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Distracted behind the wheel? The Red Thumb movement is helping drivers pay attention

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MILWAUKEE (WITI) -- It's not a fashion statement. Two local women are using red thumbs to stop inattentive driving. They each have personal reasons why they're raising awareness in the hopes of saving lives.

"I made a promise to myself and my family and my dad to always fight for it and to never be that person that takes somebody's 'somebody' away from them," said Ashley Laird.

Laird made that promise on December 1st, 2014. There was a crash on Highway 41/45 in Washington County. Laird's father, AJ Laird was taken from her.

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Crash on Highway 41/45 in Washington County

"It's silly. It's stupid. It's not worth it. I'll tell you right now it's not worth it," said Laird.

Germantown police say the cause of the crash was inattentive driving, on the part of the other driver.

"It was just in a way that was so selfish and so unfair and so tragic that it wasn't supposed to happen, and it very easily could have not happened but it did and we can't change that. But to make a promise to him that he didn't die for nothing, that I will be an advocate for him and for all drivers out there that it needs to stop," said Laird.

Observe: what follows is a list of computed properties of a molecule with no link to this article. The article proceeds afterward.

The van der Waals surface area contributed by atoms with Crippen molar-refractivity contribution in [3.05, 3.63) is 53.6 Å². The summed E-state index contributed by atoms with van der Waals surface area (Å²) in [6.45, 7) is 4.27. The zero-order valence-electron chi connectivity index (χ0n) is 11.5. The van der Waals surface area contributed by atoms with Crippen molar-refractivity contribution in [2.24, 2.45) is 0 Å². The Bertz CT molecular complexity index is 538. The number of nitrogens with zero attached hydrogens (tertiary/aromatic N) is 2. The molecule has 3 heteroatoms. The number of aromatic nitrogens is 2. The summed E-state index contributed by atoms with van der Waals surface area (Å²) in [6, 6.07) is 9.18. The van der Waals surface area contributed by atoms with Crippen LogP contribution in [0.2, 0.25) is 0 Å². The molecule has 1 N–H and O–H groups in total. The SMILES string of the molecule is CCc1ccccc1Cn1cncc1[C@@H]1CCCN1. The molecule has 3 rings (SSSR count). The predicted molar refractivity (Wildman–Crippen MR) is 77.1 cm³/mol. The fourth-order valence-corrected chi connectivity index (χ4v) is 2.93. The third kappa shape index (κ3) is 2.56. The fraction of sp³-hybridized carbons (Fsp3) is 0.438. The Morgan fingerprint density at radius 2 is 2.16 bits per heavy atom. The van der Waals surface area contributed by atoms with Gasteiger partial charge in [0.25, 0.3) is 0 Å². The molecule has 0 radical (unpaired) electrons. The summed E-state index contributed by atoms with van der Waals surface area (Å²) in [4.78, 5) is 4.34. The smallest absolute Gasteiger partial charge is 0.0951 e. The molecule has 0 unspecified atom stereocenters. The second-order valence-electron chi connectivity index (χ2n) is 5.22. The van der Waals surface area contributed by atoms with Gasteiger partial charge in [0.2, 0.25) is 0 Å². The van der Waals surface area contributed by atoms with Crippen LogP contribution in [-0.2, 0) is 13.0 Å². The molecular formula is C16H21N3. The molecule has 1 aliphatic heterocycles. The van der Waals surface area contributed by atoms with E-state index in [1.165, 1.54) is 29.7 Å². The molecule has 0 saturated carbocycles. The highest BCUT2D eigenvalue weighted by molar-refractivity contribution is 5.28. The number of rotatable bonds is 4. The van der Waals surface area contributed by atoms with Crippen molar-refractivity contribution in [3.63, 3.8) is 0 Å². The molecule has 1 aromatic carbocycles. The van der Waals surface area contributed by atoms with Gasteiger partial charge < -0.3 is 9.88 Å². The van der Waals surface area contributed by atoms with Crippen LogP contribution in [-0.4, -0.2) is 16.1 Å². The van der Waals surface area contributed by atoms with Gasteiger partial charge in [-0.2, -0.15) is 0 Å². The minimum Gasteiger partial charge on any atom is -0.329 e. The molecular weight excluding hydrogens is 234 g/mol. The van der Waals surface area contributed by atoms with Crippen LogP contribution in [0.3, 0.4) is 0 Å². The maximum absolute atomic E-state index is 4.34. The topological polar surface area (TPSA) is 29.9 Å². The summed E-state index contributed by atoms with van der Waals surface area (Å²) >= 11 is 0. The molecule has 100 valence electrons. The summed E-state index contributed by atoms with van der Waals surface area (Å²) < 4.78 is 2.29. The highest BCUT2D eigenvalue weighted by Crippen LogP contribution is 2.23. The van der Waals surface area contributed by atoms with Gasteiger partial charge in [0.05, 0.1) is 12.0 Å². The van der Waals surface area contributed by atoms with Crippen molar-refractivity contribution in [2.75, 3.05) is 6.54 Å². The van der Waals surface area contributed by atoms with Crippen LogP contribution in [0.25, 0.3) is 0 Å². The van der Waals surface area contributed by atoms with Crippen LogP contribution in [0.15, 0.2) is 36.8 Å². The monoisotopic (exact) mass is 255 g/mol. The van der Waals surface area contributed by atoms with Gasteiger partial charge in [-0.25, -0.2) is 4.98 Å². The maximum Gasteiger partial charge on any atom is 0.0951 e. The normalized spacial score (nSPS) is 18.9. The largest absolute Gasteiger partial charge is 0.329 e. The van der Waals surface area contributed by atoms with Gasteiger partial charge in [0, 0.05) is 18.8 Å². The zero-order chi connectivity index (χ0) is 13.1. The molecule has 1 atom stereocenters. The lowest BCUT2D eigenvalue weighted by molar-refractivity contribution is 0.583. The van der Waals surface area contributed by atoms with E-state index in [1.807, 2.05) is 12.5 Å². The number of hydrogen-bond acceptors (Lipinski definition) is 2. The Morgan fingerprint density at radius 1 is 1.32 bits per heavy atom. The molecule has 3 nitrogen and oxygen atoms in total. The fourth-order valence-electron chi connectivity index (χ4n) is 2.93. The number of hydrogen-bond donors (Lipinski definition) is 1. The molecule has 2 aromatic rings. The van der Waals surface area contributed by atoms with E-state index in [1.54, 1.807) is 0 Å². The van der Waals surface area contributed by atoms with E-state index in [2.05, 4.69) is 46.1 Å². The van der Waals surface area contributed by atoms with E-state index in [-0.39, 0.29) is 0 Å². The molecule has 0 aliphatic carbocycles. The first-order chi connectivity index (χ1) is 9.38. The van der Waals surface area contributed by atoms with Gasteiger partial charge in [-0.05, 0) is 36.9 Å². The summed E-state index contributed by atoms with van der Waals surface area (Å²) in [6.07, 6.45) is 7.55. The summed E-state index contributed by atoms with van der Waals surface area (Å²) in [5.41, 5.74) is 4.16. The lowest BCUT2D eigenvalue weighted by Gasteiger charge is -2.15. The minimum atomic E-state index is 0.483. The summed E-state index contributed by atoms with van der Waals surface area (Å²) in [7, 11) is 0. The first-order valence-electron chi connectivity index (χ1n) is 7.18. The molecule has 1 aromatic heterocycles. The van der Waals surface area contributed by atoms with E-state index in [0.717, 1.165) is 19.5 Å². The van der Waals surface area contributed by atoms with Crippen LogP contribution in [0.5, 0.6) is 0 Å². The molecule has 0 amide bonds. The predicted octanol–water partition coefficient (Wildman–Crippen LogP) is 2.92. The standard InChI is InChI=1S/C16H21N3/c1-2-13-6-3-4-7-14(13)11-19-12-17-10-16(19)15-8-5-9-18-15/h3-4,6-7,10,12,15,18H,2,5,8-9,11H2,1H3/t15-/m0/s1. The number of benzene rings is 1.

Ashley and AJ Laird

Ashley and AJ Laird

From bumper stickers to Facebook posts, Ashley Laird is spreading the word about safe driving.

Last week her best friend was in a crash.

"It was due to an inattentive driver who was on her phone," said Kristin Treslley.

Thankfully for Treslley and the other driver, there were no serious injuries -- but it did change her.

"It was an awakening how fast things can happen in life. I was leaving my house, you know, telling my spouse 'I'll see you later. I love you. We'll make tacos,' and that's how fast you can't be home in an hour," said Treslley.

She filled Laird in on the 'Red Thumb movement.'

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"It's a neat way of reminding yourself that your conversation can wait," said Treslley.

It's a simple concept: Tie something to, color or paint your thumb red. And then when you look down at it, it's a reminder to stop, put your phone down and just drive.

It's another tool that's helping Laird fulfill her promise to her late father.

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